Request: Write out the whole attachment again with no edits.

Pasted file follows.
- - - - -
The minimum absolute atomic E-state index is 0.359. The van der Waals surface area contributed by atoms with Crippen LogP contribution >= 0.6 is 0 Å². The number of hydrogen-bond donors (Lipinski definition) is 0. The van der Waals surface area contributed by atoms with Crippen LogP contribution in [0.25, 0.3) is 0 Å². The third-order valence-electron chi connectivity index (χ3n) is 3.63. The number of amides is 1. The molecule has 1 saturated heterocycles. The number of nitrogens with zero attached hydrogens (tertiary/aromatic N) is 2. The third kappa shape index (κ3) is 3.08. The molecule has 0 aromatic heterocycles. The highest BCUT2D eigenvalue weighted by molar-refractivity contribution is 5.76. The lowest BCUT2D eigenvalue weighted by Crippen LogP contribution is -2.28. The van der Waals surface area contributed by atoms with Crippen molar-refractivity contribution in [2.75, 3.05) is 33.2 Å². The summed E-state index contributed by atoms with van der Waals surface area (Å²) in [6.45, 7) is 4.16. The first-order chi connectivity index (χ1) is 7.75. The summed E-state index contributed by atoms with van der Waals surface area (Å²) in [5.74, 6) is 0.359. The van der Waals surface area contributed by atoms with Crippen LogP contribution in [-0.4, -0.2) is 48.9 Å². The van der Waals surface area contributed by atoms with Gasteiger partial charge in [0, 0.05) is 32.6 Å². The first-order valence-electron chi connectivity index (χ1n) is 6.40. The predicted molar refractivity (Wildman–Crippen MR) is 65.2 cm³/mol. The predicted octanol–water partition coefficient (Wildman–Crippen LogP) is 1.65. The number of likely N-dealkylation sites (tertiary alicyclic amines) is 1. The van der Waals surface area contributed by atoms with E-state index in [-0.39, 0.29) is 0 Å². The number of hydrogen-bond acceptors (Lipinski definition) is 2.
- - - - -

The minimum absolute atomic E-state index is 0.359. The van der Waals surface area contributed by atoms with Crippen LogP contribution >= 0.6 is 0 Å². The number of hydrogen-bond donors (Lipinski definition) is 0. The van der Waals surface area contributed by atoms with Crippen LogP contribution in [0.25, 0.3) is 0 Å². The third-order valence-electron chi connectivity index (χ3n) is 3.63. The number of amides is 1. The molecule has 1 saturated heterocycles. The number of nitrogens with zero attached hydrogens (tertiary/aromatic N) is 2. The third kappa shape index (κ3) is 3.08. The molecule has 0 aromatic heterocycles. The highest BCUT2D eigenvalue weighted by molar-refractivity contribution is 5.76. The lowest BCUT2D eigenvalue weighted by Crippen LogP contribution is -2.28. The van der Waals surface area contributed by atoms with Crippen molar-refractivity contribution in [2.75, 3.05) is 33.2 Å². The summed E-state index contributed by atoms with van der Waals surface area (Å²) in [6.45, 7) is 4.16. The first-order chi connectivity index (χ1) is 7.75. The summed E-state index contributed by atoms with van der Waals surface area (Å²) in [5.74, 6) is 0.359. The van der Waals surface area contributed by atoms with Crippen LogP contribution in [-0.4, -0.2) is 48.9 Å². The van der Waals surface area contributed by atoms with Gasteiger partial charge in [0, 0.05) is 32.6 Å². The first-order valence-electron chi connectivity index (χ1n) is 6.40. The predicted molar refractivity (Wildman–Crippen MR) is 65.2 cm³/mol. The predicted octanol–water partition coefficient (Wildman–Crippen LogP) is 1.65. The number of likely N-dealkylation sites (tertiary alicyclic amines) is 1. The van der Waals surface area contributed by atoms with E-state index in [-0.39, 0.29) is 0 Å². The number of hydrogen-bond acceptors (Lipinski definition) is 2.